Service Account permissions: If a service account is being used for the NetBackup client service on the Exchange server, ensure it has the correct permissions. Normally, it should be a Domain account with local administrative rights, as well as full Exchange administrative rights.
Exchange Database status: If an Exchange database is not online and healthy, it may cause a backup to fail. Check this in Exchange System Manager, correct any problems and retry the backup.
Microsoft Volume Shadowcopy Service (VSS): Exchange snapshot backups rely heavily on Microsoft Windows’ Volume Shadowcopy Service (VSS) framework. Problems with VSS can cause snapshot backups to fail. Run the vssadmin list writers command on the Exchange server to get a status of the VSS Exchange Writer and any VSS Hardware Provider Writers that may be installed. If problems are seen in the vssamdin output, please address those and retry the backup.
Replication Status: Database replication is common within Exchange 2007 and 2010 environments; specifically, Cluster Continuous Replication (CCR) for Exchange 2007 and Database Availability Group (DAG) for Exchange 2010. Replication problems can cause backups to fail or, if the backup is successful, they can cause Exchange to not truncate the transaction logs.
To check the replica copy status, the commands shown here can be used in the Exchange command shell:
For Exchange 2007: Get-StorageGroupCopyStatus -Server <mailbox_server>
For Exchange 2010: Get-MailboxDatabaseCopyStatus -Server <mailbox_server>
To check the Exchange 2010 DAG: Get-DatabaseAvailabilityGroup –status
If problems are seen with replication, please resolve them and retry the backup.
Maintenance Jobs: Maintenance jobs for either Exchange or Windows scheduled to overlap with backup jobs may cause backup jobs to fail. It is strongly recommended that Exchange server maintenance jobs and NetBackup Exchange backup jobs are configured so that they do not conflict with each other.
Hidden Administrative Shares: Exchange restores require the default hidden administrative shares exist (e.g. \\exchangeserv\R$ for the R: drive on the mailbox server called exchangeserv). Failure to have this hidden share is sometimes seen on volumes that were added to the Exchange server for the purpose of the restore.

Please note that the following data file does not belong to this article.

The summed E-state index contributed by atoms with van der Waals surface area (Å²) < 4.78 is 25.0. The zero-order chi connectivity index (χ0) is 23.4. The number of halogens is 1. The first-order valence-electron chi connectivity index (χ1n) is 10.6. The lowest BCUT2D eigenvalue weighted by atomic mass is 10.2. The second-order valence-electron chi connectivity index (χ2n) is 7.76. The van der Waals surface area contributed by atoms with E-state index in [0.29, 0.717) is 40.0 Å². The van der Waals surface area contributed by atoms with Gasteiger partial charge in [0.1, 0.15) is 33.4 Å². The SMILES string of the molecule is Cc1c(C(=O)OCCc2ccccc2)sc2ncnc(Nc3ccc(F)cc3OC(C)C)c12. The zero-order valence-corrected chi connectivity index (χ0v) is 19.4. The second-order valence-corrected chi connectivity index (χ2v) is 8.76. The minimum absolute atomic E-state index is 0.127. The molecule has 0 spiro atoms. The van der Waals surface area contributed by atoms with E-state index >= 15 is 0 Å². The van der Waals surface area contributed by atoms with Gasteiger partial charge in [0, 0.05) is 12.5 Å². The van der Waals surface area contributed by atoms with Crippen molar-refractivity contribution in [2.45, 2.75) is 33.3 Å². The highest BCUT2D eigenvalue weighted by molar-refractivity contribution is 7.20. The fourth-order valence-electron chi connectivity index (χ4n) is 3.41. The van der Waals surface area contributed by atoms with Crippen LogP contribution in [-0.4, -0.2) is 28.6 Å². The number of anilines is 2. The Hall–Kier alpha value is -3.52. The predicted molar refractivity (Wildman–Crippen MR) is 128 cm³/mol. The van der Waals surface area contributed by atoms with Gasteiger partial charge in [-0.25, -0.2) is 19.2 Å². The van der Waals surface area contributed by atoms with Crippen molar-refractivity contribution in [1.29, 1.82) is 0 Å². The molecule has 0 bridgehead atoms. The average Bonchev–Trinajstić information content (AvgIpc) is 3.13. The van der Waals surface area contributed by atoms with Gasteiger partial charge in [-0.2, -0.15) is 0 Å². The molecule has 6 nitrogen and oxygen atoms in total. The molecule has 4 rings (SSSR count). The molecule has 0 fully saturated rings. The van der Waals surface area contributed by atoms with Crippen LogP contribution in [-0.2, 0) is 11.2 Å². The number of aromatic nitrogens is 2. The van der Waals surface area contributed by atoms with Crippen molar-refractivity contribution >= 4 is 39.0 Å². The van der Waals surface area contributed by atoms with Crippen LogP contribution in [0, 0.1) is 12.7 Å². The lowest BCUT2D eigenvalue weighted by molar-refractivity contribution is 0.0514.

Recovery Storage Group (RSG) paths: For Exchange 2003 RSG restores from snapshot backups, Exchange requires that the system path and the log path be the same.
Additionally, within NetBackup there are several items that we recommend checking because we have seen a number of failures result from them:
Service account mailboxes: If you have a NetBackup service account configured, you will need a mailbox associated with that account. The mailbox must not be hidden from the Global Address List in Exchange and must be initialized by having sent and received e-mail.
Cluster hostname usage: When backing up or restoring an Exchange cluster, use the Exchange virtual cluster hostname rather than the physical node name of the Exchange server.
Snapshot method: Exchange 2010 backup policies must be configured for VSS snapshots. Failure to do so will result in a status code 72.
Offhost Backup Operating Version: When configuring the NetBackup Exchange policy for an off-host backup, make sure that the off-host is the same Windows version and hardware platform as the Exchange mailbox server being backed up.
Restores to an Exchange cluster: Restores to an Exchange cluster should use a destination client name of the Exchange cluster virtual host name, not the physical node name of the server. Because the Destination Client field cannot be specified on a restore from a client Backup, Archive, Restore (BAR) GUI, restores to an Exchange cluster must be done from the master server’s BAR GUI or a Remote Administration Console host.